“I feel we are all islands – in a common sea" - Anne Morrow Lindbergh
We departed Banta on Sunday 3rd September as the anchorage was starting to become uncomfortable with strong winds and swell (and we needed a change).
Wera was the intended anchorage to see the home of the master shipbuilders. An amazing sight and Keith would have liked to go ashore but the kids started the minute the pick was down…demands for money, swearing and generally being abusive. Time to go…
|Building the Phinisis|
As luck would have it, this turned out to be one of our best sails goose winged along the coast to Teluk Bima, along with "Harrier". We then motored to the Port of Bima anchoring in a little bay opposite the wharf. Although it was Father’s Day, all that could be concocted for this special dinner was Bruschetta’s.
The next day, we took Patsy ashore whilst Dennis watched both yachts. We had an exciting motorbike trip into the city, where a policeman stopped traffic to enable us to cross to the supermarket. There were obviously not a lot of westerners visiting here as we were all followed around the supermarket watching to see what went into the trolley. It actually wasn’t much as the supermarket was more of a dry goods store, but we did manage to stock up on chocolate and Tim Tams! Our friendly policeman arranged a horse and cart back to the wharf, where we found the veg and eggs. Asparagus and Crab Quiches made up for the lack of attention on Father’s Day and we enjoyed a sundowner with the crew of "Harrier" aboard Tientos.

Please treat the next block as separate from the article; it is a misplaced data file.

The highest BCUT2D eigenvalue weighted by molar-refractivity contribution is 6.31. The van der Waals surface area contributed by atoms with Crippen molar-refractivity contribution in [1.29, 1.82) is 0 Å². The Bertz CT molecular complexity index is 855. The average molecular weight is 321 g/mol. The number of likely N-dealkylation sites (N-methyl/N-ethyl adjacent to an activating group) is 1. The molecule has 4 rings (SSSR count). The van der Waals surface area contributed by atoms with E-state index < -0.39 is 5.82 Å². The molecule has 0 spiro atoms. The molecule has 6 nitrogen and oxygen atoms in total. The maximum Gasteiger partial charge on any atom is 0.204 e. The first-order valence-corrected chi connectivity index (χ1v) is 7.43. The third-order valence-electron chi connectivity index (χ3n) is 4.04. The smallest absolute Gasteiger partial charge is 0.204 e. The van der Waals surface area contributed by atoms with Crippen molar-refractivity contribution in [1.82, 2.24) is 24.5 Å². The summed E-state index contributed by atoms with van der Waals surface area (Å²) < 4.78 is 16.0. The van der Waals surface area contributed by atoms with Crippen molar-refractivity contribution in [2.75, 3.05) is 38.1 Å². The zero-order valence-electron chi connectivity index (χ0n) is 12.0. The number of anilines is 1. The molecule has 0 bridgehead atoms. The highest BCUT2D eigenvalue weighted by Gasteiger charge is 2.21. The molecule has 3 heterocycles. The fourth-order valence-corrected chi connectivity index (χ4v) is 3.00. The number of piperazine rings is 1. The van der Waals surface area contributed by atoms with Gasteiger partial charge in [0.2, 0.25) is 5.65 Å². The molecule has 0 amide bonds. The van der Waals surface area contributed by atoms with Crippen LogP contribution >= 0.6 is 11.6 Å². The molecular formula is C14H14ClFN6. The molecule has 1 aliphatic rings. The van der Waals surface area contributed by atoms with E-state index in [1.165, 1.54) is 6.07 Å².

The next anchorages were overnighters only due to the unsettled conditions: Kununga and Seringitt, where sailfish were everywhere. No lack of fish in this area, which might explain the numerous nets and boats.
Palau Lawang was an amazing anchorage. You have to arrive early enough to see your way in among the reefs, but a very calm and quiet anchorage. After defrosting the freezer, we bottled another batch of wine and of course had to taste our product.